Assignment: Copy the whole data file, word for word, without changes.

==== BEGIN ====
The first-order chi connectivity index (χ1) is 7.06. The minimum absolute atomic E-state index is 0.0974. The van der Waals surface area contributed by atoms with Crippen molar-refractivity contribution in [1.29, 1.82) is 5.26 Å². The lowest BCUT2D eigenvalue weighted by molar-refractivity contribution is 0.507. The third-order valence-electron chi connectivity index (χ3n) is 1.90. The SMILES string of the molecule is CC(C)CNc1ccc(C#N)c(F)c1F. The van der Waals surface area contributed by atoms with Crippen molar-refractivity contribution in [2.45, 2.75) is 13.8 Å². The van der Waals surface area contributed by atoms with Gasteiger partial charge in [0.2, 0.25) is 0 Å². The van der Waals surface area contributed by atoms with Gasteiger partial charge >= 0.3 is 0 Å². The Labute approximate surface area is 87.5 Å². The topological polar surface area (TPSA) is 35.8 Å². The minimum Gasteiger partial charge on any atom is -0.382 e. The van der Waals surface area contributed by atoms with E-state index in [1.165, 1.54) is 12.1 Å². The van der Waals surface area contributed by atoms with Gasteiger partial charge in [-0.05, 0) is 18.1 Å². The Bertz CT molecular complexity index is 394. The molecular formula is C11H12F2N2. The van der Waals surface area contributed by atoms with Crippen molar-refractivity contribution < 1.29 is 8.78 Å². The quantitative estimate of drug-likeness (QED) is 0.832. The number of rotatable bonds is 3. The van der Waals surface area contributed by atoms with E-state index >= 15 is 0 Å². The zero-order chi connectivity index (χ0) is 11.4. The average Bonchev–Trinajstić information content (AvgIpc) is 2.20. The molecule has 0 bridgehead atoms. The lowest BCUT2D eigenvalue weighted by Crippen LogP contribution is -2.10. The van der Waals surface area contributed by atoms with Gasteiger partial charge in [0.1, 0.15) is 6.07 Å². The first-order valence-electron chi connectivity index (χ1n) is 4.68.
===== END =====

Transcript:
The first-order chi connectivity index (χ1) is 7.06. The minimum absolute atomic E-state index is 0.0974. The van der Waals surface area contributed by atoms with Crippen molar-refractivity contribution in [1.29, 1.82) is 5.26 Å². The lowest BCUT2D eigenvalue weighted by molar-refractivity contribution is 0.507. The third-order valence-electron chi connectivity index (χ3n) is 1.90. The SMILES string of the molecule is CC(C)CNc1ccc(C#N)c(F)c1F. The van der Waals surface area contributed by atoms with Crippen molar-refractivity contribution in [2.45, 2.75) is 13.8 Å². The van der Waals surface area contributed by atoms with Gasteiger partial charge in [0.2, 0.25) is 0 Å². The van der Waals surface area contributed by atoms with Gasteiger partial charge >= 0.3 is 0 Å². The Labute approximate surface area is 87.5 Å². The topological polar surface area (TPSA) is 35.8 Å². The minimum Gasteiger partial charge on any atom is -0.382 e. The van der Waals surface area contributed by atoms with E-state index in [1.165, 1.54) is 12.1 Å². The van der Waals surface area contributed by atoms with Gasteiger partial charge in [-0.05, 0) is 18.1 Å². The Bertz CT molecular complexity index is 394. The molecular formula is C11H12F2N2. The van der Waals surface area contributed by atoms with Crippen molar-refractivity contribution < 1.29 is 8.78 Å². The quantitative estimate of drug-likeness (QED) is 0.832. The number of rotatable bonds is 3. The van der Waals surface area contributed by atoms with E-state index >= 15 is 0 Å². The zero-order chi connectivity index (χ0) is 11.4. The average Bonchev–Trinajstić information content (AvgIpc) is 2.20. The molecule has 0 bridgehead atoms. The lowest BCUT2D eigenvalue weighted by Crippen LogP contribution is -2.10. The van der Waals surface area contributed by atoms with Gasteiger partial charge in [0.1, 0.15) is 6.07 Å². The first-order valence-electron chi connectivity index (χ1n) is 4.68.